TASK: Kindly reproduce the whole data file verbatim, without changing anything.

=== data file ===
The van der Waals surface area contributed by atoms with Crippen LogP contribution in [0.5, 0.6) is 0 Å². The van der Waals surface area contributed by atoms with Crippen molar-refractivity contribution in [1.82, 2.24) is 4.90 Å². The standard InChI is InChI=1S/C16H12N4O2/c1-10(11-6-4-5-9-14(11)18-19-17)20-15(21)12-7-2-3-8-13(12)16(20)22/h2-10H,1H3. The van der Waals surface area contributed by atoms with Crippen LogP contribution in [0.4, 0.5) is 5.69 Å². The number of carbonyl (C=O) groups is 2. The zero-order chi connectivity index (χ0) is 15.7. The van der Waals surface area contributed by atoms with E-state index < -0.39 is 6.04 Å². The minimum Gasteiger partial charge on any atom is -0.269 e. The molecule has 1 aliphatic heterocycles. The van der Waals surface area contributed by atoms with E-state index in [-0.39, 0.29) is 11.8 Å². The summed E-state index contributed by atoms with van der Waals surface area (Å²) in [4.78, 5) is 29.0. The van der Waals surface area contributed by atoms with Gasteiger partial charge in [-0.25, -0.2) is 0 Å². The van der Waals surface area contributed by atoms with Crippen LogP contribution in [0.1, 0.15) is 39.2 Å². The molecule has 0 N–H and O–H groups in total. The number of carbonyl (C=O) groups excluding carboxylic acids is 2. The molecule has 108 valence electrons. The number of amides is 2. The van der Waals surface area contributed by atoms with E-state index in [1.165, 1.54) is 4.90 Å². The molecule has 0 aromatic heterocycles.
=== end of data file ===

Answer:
The van der Waals surface area contributed by atoms with Crippen LogP contribution in [0.5, 0.6) is 0 Å². The van der Waals surface area contributed by atoms with Crippen molar-refractivity contribution in [1.82, 2.24) is 4.90 Å². The standard InChI is InChI=1S/C16H12N4O2/c1-10(11-6-4-5-9-14(11)18-19-17)20-15(21)12-7-2-3-8-13(12)16(20)22/h2-10H,1H3. The van der Waals surface area contributed by atoms with Crippen LogP contribution in [0.4, 0.5) is 5.69 Å². The number of carbonyl (C=O) groups is 2. The zero-order chi connectivity index (χ0) is 15.7. The van der Waals surface area contributed by atoms with E-state index < -0.39 is 6.04 Å². The minimum Gasteiger partial charge on any atom is -0.269 e. The molecule has 1 aliphatic heterocycles. The van der Waals surface area contributed by atoms with E-state index in [-0.39, 0.29) is 11.8 Å². The summed E-state index contributed by atoms with van der Waals surface area (Å²) in [4.78, 5) is 29.0. The van der Waals surface area contributed by atoms with Gasteiger partial charge in [-0.25, -0.2) is 0 Å². The van der Waals surface area contributed by atoms with Crippen LogP contribution in [0.1, 0.15) is 39.2 Å². The molecule has 0 N–H and O–H groups in total. The number of carbonyl (C=O) groups excluding carboxylic acids is 2. The molecule has 108 valence electrons. The number of amides is 2. The van der Waals surface area contributed by atoms with E-state index in [1.165, 1.54) is 4.90 Å². The molecule has 0 aromatic heterocycles.